In India, however confusion or freedom of speech reigns and different columnists and editorial writers have taken different stands on the issue.

 

**

 

How do you spell “aam aadmi” as in the common man as in the name of India’s newest and most definitive political party? The general consensus would be “aam aadmi” but The Times of India has bucked the trend and gone with “aam admi”. Sounds and looks odd.

 

**

 

Is it because of sustained social media pressure that mainstream newspapers have started covering the Aston Martin accident on Pedder Road again? After silence for a few days, the name “Reliance” has surfaced again in newspaper reports. However, these are just tiny little single columns…

 

**

 

I was part of a panel discussion at the St Pauls Institute of Communication Education in Mumbai’s Bandra area on Saturday, December 21, where the subject was, “The Media vs Tarun Tejpal: Activism or Selective Conscience. My fellow panellists were Bharat Kumar Raut, a senior journalist and currently a Rajya Sabha MP, Dilip D’Souza, author and columnist and Swati Deshpande, legal editor of The Times of India. The discussion was moderated by Shashi Baliga, a senior journalist, columnist and executive director of Literature Live.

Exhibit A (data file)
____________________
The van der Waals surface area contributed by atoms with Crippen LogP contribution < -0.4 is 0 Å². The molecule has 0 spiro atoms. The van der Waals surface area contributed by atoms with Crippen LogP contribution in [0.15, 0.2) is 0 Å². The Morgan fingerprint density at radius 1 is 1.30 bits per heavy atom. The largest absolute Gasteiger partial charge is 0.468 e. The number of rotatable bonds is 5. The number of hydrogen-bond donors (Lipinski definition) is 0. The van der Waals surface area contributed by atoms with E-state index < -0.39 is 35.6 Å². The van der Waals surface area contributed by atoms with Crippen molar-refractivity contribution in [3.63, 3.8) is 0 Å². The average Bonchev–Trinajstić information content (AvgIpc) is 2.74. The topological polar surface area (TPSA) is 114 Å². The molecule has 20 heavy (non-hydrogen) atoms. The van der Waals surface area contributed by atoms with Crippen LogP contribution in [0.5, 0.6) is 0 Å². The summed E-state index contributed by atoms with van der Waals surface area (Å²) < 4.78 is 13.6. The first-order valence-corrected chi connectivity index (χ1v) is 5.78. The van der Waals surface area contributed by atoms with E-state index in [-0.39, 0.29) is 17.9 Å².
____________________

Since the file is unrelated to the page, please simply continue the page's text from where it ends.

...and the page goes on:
It was a lively chat where each of us had our unique perspective but the general consensus was that the media was right in the way it covered the Tejpal case, even if there was some overstepping of boundaries. Heartening was the fact that the media knows that it has been lax about dealing with internal cases of sexual harassment.

 

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3 responses to “Ranjona Banerji: Patriotism rules in US media in Khobragade case”

  1. Guest says:

    The US press, to be fair to them, are aware of their country’s arrest procedures, even if these seem extreme to Indians. A strip search, even a cavity search – one had always associated that word with the teeth ! – is SOP for all arrestees. Step back for a moment and consider : what is it that the authorities have done that is so outrageous, apart from the fact and modalities of an arrest that was authorised by a judge, based on an investigation of the facts of the case ? Our argument really is that the diplomat / consular officer enjoyed immunity from arrest, not true, witness the rush to post her to the UN and, secondly, she was too gentle a creature to be treated like a normal criminal. Perjury is a crime. For what it is worth, this woman will now be India’s visible face to the world, at the UN headquarters.